Note also that deviant behaviour/experience does not equate to mental illness.

For you to define something as mental illness there should be:

A. Absence of intoxicants (drugs, alcohol)

B. No organic cause (head injury, stroke, septicaemica etc)

C. Sustained behaviour/experience. A single hallucination does not make you psychotic. A low mood is not enough to diagnose depression, and besides not all people who have depression have low mood. Possession states can be normal in some cultures eg South Sudan Nuer and Jinn possession. Linda Blair was of course not from southern sudan and  we can agree that her experience was abnormal.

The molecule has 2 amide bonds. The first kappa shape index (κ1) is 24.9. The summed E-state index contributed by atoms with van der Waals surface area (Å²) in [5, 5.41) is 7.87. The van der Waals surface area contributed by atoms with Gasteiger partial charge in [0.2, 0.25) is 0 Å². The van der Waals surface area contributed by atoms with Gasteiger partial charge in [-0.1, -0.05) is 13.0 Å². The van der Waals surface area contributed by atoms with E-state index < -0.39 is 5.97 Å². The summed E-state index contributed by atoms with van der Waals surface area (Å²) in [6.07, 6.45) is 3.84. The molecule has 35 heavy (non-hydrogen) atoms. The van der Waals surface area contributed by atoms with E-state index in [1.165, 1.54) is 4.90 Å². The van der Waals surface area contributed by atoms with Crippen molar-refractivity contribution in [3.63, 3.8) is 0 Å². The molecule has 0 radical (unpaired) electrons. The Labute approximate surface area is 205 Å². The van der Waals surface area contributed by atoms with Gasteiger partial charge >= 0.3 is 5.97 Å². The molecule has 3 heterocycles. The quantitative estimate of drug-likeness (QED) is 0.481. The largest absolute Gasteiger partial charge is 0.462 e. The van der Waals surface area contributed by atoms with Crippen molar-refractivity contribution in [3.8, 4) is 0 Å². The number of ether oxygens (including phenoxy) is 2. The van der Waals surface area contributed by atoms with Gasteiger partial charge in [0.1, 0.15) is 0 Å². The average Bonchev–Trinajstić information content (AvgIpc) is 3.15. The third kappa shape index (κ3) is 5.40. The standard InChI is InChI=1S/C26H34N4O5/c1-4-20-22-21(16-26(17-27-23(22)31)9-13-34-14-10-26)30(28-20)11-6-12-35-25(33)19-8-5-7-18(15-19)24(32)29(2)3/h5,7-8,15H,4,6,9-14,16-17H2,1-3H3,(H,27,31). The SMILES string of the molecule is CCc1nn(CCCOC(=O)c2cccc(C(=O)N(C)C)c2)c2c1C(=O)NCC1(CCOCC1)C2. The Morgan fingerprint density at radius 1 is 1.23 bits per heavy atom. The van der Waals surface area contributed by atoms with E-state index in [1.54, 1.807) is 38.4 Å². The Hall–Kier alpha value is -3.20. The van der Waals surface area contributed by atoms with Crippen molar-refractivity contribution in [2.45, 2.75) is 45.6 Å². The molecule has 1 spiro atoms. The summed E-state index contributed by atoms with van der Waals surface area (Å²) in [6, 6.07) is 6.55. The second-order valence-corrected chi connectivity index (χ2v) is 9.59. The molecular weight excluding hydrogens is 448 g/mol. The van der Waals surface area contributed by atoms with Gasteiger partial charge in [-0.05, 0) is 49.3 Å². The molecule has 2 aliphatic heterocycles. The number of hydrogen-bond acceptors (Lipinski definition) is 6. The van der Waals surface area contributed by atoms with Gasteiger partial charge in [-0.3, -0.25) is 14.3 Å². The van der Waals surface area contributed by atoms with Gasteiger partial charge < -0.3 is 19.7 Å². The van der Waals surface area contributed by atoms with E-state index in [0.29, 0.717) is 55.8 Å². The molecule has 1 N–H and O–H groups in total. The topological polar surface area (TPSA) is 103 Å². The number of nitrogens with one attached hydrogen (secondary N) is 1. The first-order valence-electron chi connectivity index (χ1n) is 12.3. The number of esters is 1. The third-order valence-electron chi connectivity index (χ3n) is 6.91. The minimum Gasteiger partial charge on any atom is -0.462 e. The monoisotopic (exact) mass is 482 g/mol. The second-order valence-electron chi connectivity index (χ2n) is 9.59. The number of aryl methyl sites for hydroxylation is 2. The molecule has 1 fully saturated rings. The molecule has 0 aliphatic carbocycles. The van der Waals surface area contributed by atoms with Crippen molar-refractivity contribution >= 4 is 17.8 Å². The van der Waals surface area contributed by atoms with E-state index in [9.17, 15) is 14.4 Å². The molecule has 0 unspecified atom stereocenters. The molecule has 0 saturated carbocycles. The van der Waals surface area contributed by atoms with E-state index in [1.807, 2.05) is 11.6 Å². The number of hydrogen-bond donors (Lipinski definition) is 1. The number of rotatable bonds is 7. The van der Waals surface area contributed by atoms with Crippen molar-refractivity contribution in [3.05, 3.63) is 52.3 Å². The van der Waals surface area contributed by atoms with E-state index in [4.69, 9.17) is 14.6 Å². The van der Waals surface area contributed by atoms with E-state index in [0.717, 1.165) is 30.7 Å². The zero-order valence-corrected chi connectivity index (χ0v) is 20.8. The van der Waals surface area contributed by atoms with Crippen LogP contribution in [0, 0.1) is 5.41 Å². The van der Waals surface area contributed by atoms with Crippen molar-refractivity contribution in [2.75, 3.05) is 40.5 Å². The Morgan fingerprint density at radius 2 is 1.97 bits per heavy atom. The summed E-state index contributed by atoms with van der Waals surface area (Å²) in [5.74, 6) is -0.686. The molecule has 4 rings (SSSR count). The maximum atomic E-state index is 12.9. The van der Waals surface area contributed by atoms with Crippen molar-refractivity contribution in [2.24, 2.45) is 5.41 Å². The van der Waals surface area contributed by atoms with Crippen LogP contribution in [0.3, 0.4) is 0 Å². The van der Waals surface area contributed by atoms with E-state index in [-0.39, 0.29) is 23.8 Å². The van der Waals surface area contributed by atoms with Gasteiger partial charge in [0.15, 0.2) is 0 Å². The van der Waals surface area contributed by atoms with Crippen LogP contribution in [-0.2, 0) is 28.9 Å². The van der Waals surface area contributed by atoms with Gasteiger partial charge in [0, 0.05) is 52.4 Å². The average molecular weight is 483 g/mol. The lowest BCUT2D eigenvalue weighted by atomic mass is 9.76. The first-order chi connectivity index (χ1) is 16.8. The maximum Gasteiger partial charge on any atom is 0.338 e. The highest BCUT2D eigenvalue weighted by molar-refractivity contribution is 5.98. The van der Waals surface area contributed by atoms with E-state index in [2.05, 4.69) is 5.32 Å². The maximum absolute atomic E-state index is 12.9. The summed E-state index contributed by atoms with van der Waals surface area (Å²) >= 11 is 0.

D. Suffering in self and/or others

In the next part we will discuss a practical way to determine if someone is mentally unwell.

Next: How to Assess Mental Illness

 

Notes:

Jaynes, J, 1976: The Origin of Consciousness in the Breakdown of the Bicameral Mind. Houghton Mifflin Company, New York

Mental Health Act, 1983

http://www.legislation.gov.uk/ukpga/2007/12/pdfs/ukpga_20070012_en.pdf

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Clickity-click: Art and Your Brain

“Although we cannot provide mechanistic explanations, the production of visual art involves more than the mere cognitive and motor processing described. The creation of visual art is a personal integrative experience –- an experience of ‘flow,’ – in which the participant is fully emerged in the creative activity.”